throwing up." Marsha started to pat herself under the chin, an exercise she'd

seen on television. "God, don't even talk about that." She got up from the

table and went to the sink where she picked up a bottle of pink and blue

vitamins. "Want one? Supposed to be better than steak," and then attempted to

touch her knees. "I don't think I'll ever touch a daiquiri again."

She gave up and sat down, this time nearer the small table that supported the

telephone. "Maybe Bill'll call," she said to Sheila's glance. Sheila nibbled on

a cuticle. "After last night, I thought maybe you'd be through with him." "I

know what you mean. My God, he was like an octopus. Hands all over the place."

She gestured, raising her arms upwards in defense. "The thing is, after a

while, you get tired of fighting with him, you know, and after all I didn't

really do anything Friday and Saturday so I kind of owed it to him. You know

what I mean." She started to scratch. Sheila was giggling with her hand over

her mouth. "I'll tell you, I felt the same way, and even after a while," here

she bent forward in a whisper, "I wanted to!" Now she was laughing very loudly.

It was at this point that Mr. Jameson of the Clarence Darrow Post Office rang

the doorbell of the large stucco colored frame house. When Marsha Bronson

opened the door, he helped her carry the package in. He had his yellow and his

green slips of paper signed and left with a fifteen cent tip that Marsha had

gotten out of her mother's small beige pocketbook in the den. "What do you

think it is?" Sheila asked. Marsha stood with her arms folded behind her back.

She stared at the brown cardboard carton that sat in the middle of the living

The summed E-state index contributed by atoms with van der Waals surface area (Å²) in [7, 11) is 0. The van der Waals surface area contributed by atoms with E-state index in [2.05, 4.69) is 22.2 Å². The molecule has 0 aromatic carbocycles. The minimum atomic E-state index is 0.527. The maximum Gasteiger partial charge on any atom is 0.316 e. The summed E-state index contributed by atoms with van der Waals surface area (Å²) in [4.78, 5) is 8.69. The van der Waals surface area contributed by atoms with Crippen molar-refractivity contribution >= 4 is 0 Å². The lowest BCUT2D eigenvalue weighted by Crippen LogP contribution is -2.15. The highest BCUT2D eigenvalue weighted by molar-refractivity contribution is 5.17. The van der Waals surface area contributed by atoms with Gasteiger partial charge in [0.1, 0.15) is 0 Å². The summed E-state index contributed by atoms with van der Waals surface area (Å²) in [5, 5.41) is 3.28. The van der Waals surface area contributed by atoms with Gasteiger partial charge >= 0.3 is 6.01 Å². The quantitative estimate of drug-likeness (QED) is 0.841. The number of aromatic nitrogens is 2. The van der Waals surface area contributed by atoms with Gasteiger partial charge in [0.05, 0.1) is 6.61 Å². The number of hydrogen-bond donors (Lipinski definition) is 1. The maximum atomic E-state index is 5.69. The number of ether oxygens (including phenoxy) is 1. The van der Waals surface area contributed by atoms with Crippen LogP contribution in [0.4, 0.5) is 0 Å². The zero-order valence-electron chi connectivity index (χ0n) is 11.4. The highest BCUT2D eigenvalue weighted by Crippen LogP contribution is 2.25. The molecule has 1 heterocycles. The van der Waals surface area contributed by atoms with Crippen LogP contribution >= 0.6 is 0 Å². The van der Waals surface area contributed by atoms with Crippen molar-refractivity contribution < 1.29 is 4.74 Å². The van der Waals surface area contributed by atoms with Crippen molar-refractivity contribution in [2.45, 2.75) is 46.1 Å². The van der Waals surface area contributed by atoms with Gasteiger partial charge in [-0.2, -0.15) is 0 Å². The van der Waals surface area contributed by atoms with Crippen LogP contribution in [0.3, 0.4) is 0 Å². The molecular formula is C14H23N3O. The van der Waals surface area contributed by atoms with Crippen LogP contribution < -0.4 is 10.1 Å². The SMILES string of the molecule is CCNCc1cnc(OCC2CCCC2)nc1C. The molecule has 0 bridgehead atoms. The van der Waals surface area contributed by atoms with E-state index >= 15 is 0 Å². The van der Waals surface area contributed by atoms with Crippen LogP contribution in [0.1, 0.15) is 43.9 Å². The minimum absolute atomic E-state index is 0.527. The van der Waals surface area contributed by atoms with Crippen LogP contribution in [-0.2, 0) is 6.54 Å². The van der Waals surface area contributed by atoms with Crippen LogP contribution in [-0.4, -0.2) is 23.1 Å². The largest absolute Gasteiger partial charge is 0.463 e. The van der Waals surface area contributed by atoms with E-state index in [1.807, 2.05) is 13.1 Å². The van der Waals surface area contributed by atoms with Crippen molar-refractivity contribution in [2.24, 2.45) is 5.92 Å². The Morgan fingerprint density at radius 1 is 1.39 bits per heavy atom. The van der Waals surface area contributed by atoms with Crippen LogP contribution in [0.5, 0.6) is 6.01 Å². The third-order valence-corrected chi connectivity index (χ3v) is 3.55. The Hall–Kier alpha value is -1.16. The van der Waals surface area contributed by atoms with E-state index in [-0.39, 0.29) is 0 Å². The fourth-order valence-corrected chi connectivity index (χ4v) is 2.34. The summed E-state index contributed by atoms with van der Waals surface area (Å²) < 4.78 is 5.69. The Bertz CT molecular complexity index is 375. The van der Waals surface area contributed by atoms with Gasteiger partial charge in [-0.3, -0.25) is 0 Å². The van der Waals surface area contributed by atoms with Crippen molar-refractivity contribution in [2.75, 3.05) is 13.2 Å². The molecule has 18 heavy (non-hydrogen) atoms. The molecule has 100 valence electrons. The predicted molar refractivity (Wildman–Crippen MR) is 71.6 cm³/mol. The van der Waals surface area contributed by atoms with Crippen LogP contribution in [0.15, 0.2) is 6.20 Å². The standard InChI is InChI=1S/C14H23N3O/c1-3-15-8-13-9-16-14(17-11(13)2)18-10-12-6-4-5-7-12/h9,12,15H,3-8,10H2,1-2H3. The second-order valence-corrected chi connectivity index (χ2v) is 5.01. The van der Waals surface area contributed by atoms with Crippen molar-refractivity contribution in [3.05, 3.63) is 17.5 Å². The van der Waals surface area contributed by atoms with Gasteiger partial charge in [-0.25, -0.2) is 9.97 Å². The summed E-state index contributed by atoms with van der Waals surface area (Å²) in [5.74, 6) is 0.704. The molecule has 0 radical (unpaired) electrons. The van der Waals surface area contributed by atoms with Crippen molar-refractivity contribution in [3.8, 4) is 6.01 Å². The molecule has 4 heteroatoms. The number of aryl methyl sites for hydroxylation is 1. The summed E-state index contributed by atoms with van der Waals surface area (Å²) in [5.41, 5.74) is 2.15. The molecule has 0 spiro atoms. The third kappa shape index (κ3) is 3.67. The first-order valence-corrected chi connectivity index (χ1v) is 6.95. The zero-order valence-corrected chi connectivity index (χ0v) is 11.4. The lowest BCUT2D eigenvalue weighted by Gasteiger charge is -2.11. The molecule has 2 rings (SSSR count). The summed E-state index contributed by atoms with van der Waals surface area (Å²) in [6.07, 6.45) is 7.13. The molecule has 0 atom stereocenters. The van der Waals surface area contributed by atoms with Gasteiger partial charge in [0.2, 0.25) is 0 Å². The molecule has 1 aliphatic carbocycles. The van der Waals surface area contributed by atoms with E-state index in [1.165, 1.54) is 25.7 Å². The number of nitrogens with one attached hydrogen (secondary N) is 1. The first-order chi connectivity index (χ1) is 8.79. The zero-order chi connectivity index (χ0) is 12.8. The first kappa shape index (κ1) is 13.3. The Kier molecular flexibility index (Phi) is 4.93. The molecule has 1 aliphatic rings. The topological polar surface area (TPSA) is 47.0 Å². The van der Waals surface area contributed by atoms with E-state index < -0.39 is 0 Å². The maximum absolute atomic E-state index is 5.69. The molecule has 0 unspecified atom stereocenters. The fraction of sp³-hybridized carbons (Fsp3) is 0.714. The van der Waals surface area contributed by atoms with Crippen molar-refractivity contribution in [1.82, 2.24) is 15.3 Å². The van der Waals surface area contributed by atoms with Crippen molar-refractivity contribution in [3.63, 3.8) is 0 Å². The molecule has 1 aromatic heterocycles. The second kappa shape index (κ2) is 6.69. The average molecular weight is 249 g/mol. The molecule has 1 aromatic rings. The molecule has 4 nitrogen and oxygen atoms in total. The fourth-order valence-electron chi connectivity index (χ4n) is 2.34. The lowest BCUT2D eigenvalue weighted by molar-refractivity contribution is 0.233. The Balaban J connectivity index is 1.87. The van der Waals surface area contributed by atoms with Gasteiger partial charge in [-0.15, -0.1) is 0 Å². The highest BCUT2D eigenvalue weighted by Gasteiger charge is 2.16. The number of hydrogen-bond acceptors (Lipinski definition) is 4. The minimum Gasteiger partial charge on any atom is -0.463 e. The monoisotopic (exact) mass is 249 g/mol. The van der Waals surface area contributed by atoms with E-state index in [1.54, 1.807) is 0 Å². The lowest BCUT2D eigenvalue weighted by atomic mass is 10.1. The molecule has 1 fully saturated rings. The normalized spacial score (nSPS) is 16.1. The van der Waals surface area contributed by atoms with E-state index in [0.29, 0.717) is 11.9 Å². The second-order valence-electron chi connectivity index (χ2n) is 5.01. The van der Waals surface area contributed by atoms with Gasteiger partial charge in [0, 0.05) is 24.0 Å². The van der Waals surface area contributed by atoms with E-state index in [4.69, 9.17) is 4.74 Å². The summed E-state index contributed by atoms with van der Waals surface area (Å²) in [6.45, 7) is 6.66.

room. "I dunno."

Inside the package, Waldo quivered with excitement as he listened to the

muffled voices. Sheila ran her fingernail over the masking tape that ran down

the center of the carton. "Why don't you look at the return address and see who

it's from?" Waldo felt his heart beating. He could feel the

vibrating footsteps. It would be soon.

Marsha walked around the carton and read the ink-scratched label. "Ah, god,

it's from Waldo!" "That schmuck!" said Sheila. Waldo trembled with expectation.

"Well, you might as well open it," said Sheila. Both of them tried to lift the

staple flap. "Ah sst," said Marsha, groaning, "he must have nailed it shut."

They tugged on the flap again. "My God, you need a power drill to get this

thing open!" They pulled again. "You can't get a grip." They both stood still,

breathing heavily.

"Why don't you get a scissor," said Sheila. Marsha ran into the kitchen, but

all she could find was a little sewing scissor. Then she remembered that her

father kept a collection of tools in the basement. She ran downstairs, and when

she came back up, she had a large sheet metal cutter

in her hand. "This is the best I could find." She was very out of breath.

"Here, you do it. I-I'm gonna die." She sank into a large fluffy couch and

exhaled noisily. Sheila tried to make a slit between the masking tape and the

end of the cardboard flap, but the blade was too big and there wasn't enough

room. "God damn this thing!" she said feeling very exasperated. Then smiling,

"I got an idea." "What?" said Marsha. "Just watch," said Sheila, touching her

finger to her head.

Inside the package, Waldo was so transfixed with excitement that he could

barely breathe. His skin felt prickly from the heat, and he could feel his

heart beating in his throat. It would be soon. Sheila stood quite upright and

walked around to the other side of the package. Then she sank down to her

knees, grasped the cutter by both handles, took a deep breath, and plunged the

long blade through the middle of the package, through the masking tape, through

the cardboard, through the cushioning and (thud) right through the center of

Waldo Jeffers head, which split slightly and caused little rhythmic arcs of red

to pulsate gently in the morning sun."